About this blog...

Food has been an important part of my life for as long as I can remember. Food and the festivities surrounding its arrival to the table has always been a focal point in our family. For many years I have been amassing the cookbooks, recipe cards, cooking journals, diaries, manuscripts and clipping files of our once extensive family.

Personally, I’ve been professionally involved with food for over 40 years in numerous and varied culinary capacities across the country so I also have the collected stories, as well as current and on-going food-related experiences from my own life I’d like to share.

My idea has long been that someday I would bring all of this marvelous raw material together into a culinary journey through our family’s heritage. This journal is the beginnings of that journey.

Monday, January 24, 2011

Making Butter


Yesterday I mechanically separated cream from 10 gallons of our goats' milk and got 6 quarts of heavy cream.  Today I'll be churning that cream into butter.
I have a butter churning attachment for my cream separator but have found that it takes a very long time to get it to churn.  It is also very tiring as my machine is hand-cranked and the turning becomes quite difficult as the cream "gathers" into butter.
There are any number of methods for churning butter.  You can make whipped cream in a mixer and over-whip it until it turns.  The same thing can be done in a blender.  Small batches can be done with a quart jar and a few small marbles, hand-shaken to churn.  With so much cream to churn I turned this time to my  14-cp Cuisinart.
The process was fast and simple.  Again, as for separating the cream, temperature is the key.  I brought my cream to cool room temperature (about 55 degrees F) and processed it in batches until it separated nicely.  You don't want to over-process it or you risk heating the fat too much, making the cleaning process more difficult.
 
 
 As the batches got churned I moved the gathered butter into a colander to drain.  The liquid that comes out of the butter is buttermilk and is excellent for use in many cooking and baking applications.
One thing about making butter from goats milk you will notice right away is the color.  It is pure white.  The reason for this is the same as the reason that natural goats milk cheeses are also very white.  The creamy or light yellow color you see in natural cow's milk cheeses and butter come from carotene (a group of several related hydrocarbon substances).  Goats almost fully metabolize nearly all the carotene they ingest while cows pass some of it through into their milk, causing a slight coloration.  Today most commercial butter and many cheeses are additionally colored with annatto, a yellow/orange plant-based food color.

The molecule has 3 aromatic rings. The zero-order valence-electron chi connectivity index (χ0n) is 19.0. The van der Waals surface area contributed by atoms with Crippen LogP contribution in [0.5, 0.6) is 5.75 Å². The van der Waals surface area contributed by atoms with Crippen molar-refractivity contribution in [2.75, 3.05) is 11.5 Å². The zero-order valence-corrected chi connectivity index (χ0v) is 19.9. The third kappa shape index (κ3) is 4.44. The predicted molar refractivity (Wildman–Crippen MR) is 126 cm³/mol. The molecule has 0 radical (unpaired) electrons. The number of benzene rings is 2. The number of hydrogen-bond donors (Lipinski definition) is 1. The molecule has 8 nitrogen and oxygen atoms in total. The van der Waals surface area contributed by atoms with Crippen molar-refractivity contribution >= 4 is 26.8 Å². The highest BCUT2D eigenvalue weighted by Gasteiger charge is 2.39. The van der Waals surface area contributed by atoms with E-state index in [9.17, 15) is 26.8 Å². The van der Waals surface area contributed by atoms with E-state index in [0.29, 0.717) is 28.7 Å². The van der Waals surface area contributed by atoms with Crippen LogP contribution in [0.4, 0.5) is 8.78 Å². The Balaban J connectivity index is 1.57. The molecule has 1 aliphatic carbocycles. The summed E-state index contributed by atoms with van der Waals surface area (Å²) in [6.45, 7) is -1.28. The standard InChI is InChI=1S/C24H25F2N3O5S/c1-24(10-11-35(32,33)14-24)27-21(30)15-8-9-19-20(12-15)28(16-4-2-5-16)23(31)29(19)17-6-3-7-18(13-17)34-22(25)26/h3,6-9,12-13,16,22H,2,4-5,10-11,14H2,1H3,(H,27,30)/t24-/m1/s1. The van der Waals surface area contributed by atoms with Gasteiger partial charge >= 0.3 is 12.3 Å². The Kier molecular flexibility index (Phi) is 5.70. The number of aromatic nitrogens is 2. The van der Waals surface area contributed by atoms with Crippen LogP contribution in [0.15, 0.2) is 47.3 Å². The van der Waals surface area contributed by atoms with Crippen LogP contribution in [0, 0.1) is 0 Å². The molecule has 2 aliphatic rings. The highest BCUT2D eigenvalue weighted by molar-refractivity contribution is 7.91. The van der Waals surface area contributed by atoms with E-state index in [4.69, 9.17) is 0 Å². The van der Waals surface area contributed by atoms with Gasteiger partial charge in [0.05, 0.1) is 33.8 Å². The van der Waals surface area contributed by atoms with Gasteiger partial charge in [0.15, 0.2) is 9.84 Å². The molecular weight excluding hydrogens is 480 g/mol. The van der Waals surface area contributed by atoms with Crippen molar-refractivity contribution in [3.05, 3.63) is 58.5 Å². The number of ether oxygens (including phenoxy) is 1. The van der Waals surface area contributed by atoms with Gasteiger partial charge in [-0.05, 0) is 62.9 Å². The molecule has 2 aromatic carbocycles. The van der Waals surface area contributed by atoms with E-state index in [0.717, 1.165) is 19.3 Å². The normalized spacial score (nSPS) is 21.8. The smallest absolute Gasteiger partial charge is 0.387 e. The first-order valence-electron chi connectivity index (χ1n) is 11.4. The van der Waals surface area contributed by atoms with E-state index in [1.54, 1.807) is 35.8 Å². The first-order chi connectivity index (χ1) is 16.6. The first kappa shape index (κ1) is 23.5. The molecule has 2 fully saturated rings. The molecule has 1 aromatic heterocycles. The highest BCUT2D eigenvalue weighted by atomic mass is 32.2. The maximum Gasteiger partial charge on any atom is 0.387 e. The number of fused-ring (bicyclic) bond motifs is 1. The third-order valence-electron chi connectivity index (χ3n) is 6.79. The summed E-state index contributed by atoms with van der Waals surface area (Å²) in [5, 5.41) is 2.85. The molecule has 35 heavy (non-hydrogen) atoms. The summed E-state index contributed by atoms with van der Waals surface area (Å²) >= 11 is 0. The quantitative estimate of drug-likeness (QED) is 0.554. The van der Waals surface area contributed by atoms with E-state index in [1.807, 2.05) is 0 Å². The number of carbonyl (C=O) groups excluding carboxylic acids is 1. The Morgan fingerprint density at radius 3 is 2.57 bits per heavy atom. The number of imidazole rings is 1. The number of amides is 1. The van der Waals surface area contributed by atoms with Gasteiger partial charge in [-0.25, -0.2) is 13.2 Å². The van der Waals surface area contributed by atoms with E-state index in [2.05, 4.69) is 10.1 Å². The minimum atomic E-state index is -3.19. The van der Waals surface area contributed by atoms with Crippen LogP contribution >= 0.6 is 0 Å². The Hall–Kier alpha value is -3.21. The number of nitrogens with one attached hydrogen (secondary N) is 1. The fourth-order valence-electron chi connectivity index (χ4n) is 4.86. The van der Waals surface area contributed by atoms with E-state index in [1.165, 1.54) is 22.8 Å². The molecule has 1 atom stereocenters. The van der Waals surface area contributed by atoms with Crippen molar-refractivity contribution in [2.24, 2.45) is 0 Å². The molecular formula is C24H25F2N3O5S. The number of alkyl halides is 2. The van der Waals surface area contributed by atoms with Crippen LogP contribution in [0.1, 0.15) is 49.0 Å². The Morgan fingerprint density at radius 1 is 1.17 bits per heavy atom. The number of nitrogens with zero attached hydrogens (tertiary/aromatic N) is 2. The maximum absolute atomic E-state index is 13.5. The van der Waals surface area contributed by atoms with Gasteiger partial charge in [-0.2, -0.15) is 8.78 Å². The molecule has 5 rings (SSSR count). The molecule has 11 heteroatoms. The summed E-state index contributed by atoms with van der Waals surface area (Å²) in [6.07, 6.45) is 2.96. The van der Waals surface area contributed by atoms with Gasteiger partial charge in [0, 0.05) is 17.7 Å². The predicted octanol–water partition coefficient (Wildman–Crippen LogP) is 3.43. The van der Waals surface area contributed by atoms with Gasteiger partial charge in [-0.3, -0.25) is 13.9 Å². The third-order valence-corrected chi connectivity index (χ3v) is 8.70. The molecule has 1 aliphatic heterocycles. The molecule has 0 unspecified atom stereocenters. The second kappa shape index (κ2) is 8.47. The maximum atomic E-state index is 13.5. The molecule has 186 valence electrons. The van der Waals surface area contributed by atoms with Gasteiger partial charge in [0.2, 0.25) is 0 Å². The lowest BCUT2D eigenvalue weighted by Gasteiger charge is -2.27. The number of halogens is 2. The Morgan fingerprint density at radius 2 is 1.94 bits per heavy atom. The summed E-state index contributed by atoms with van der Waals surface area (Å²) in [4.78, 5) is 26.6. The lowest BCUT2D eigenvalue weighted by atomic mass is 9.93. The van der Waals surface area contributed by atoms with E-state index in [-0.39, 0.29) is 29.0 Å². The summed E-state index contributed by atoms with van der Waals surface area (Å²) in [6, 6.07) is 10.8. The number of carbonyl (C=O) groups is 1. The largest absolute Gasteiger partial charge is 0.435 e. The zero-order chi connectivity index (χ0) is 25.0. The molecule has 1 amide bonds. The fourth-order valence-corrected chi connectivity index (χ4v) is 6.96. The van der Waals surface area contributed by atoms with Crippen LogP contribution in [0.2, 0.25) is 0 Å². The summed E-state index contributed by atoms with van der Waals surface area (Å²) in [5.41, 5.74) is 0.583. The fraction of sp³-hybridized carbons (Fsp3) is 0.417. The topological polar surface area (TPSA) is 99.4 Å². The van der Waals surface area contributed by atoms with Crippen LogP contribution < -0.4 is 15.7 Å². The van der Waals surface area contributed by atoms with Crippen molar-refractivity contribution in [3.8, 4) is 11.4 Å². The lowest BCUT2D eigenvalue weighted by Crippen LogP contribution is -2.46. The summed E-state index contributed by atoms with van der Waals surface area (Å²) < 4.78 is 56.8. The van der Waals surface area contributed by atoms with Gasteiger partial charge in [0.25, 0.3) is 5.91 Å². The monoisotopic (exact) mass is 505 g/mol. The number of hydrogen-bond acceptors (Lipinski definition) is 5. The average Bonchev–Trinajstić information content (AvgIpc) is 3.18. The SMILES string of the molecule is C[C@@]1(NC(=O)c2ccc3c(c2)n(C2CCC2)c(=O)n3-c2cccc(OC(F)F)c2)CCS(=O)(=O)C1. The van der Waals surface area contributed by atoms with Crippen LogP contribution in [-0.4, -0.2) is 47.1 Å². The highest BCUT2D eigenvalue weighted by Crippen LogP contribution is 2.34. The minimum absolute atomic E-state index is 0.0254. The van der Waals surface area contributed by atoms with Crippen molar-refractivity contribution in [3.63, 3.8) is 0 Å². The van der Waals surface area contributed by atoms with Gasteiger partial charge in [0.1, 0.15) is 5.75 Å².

Once all the batches are churned, The butter needs to be worked and washed.  Most instructions for making butter call for it to be worked with a set of paddles.  I find that working with my hands is just as effective.  The only down-side is that you will be working the butter in ice water so it's mighty cold!
The purpose of washing and working it to completely remove any residual buttermilk from the butter.  The buttermilk will go sour and even small pockets of it remaining in the butter will contribute quickly to "off" flavors and eventual premature rancidity.
Once well-washed I lightly salt my butter with fine sea salt.  I used about 3/4% salt by weight in this optional step.   Salting brings out the full flavor of the butter for when it is used on toast, etc. and also acts as a minor preservative.  Unsalted butter is also known as "sweet butter".  Many baking and pastry recipes will call for unsalted butter.
My final yield today from the 6 quarts of cream was 5 1/2 lbs of butter. 
We packed the butter into 8-oz containers, labeled and froze them.  They will be as good as fresh for several months but should be used within a year.


Another type of butter, "cultured butter" is made the same way but the cream will have had a lactic bacteria added to ripen it prior to churning.  This results in a more complex flavor to the butter.

People often  ask us why we don't make goats milk butter commercially.  Our off-the-cuff answer is  "You couldn't afford it".  Flippant perhaps, but true.  We value our milk at $20 per gallon. We reach this figure by calculating the average cheese yield  we get out of a gallon of milk and multiply that by our average sales price for that amount of cheese.  Using today's butter yield (5 1/2 lbs from 10 gallons of milk), if we made the butter to sell we'd have to get $36 a pound for the butter or we'd lose money having not made it into cheese.  Also, as I mentioned in the previous post, the cream  yield I got yesterday from this rich  winter milk was exceptional, more than twice my normal summer yield.  Using the much more abundant summer milk as a basis we'd have to charge nearly $80 a pound to justify not making cheese with that milk!

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